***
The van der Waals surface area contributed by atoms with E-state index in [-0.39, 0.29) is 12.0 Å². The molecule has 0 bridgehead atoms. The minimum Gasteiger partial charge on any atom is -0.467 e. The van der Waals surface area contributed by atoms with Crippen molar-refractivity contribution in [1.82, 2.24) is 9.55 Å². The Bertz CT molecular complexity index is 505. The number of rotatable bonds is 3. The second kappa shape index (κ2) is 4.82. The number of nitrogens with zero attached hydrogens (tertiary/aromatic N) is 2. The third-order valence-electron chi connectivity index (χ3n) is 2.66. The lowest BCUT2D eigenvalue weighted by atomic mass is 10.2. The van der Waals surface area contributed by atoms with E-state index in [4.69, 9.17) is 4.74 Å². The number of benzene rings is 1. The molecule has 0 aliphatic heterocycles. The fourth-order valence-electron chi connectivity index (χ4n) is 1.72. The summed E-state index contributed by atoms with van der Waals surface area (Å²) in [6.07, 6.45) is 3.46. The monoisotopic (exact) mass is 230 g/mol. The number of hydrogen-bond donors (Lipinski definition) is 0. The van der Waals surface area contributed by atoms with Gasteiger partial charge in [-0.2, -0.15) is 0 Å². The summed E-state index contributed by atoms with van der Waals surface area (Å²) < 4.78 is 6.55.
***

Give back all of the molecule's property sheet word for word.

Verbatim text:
The van der Waals surface area contributed by atoms with E-state index in [-0.39, 0.29) is 12.0 Å². The molecule has 0 bridgehead atoms. The minimum Gasteiger partial charge on any atom is -0.467 e. The van der Waals surface area contributed by atoms with Crippen molar-refractivity contribution in [1.82, 2.24) is 9.55 Å². The Bertz CT molecular complexity index is 505. The number of rotatable bonds is 3. The second kappa shape index (κ2) is 4.82. The number of nitrogens with zero attached hydrogens (tertiary/aromatic N) is 2. The third-order valence-electron chi connectivity index (χ3n) is 2.66. The lowest BCUT2D eigenvalue weighted by atomic mass is 10.2. The van der Waals surface area contributed by atoms with E-state index in [4.69, 9.17) is 4.74 Å². The number of benzene rings is 1. The molecule has 0 aliphatic heterocycles. The fourth-order valence-electron chi connectivity index (χ4n) is 1.72. The summed E-state index contributed by atoms with van der Waals surface area (Å²) in [6.07, 6.45) is 3.46. The monoisotopic (exact) mass is 230 g/mol. The number of hydrogen-bond donors (Lipinski definition) is 0. The van der Waals surface area contributed by atoms with Gasteiger partial charge in [-0.2, -0.15) is 0 Å². The summed E-state index contributed by atoms with van der Waals surface area (Å²) < 4.78 is 6.55.